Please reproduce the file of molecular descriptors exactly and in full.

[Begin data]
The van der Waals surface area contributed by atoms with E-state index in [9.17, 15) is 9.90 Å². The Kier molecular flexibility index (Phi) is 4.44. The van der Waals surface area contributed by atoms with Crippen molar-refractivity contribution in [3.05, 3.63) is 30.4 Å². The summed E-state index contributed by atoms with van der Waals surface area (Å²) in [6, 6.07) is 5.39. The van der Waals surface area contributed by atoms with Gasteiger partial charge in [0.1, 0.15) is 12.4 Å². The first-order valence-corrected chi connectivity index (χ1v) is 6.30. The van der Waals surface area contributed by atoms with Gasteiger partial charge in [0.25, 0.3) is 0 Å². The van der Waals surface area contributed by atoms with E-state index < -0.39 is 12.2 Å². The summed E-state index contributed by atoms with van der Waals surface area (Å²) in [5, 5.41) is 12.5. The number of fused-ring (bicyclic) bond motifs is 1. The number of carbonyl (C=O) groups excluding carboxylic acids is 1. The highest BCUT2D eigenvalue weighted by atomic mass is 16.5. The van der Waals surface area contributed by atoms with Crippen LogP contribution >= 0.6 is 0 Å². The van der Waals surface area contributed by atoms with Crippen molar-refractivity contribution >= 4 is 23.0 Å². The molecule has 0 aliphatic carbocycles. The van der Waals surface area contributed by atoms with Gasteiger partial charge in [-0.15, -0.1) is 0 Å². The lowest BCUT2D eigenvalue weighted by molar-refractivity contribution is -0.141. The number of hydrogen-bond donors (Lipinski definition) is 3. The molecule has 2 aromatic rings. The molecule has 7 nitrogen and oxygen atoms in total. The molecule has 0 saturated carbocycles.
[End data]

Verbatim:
The van der Waals surface area contributed by atoms with E-state index in [9.17, 15) is 9.90 Å². The Kier molecular flexibility index (Phi) is 4.44. The van der Waals surface area contributed by atoms with Crippen molar-refractivity contribution in [3.05, 3.63) is 30.4 Å². The summed E-state index contributed by atoms with van der Waals surface area (Å²) in [6, 6.07) is 5.39. The van der Waals surface area contributed by atoms with Gasteiger partial charge in [0.1, 0.15) is 12.4 Å². The first-order valence-corrected chi connectivity index (χ1v) is 6.30. The van der Waals surface area contributed by atoms with Gasteiger partial charge in [0.25, 0.3) is 0 Å². The van der Waals surface area contributed by atoms with E-state index < -0.39 is 12.2 Å². The summed E-state index contributed by atoms with van der Waals surface area (Å²) in [5, 5.41) is 12.5. The number of fused-ring (bicyclic) bond motifs is 1. The number of carbonyl (C=O) groups excluding carboxylic acids is 1. The highest BCUT2D eigenvalue weighted by atomic mass is 16.5. The van der Waals surface area contributed by atoms with Crippen LogP contribution >= 0.6 is 0 Å². The van der Waals surface area contributed by atoms with Crippen molar-refractivity contribution >= 4 is 23.0 Å². The molecule has 0 aliphatic carbocycles. The van der Waals surface area contributed by atoms with Gasteiger partial charge in [-0.15, -0.1) is 0 Å². The lowest BCUT2D eigenvalue weighted by molar-refractivity contribution is -0.141. The number of hydrogen-bond donors (Lipinski definition) is 3. The molecule has 2 aromatic rings. The molecule has 7 nitrogen and oxygen atoms in total. The molecule has 0 saturated carbocycles.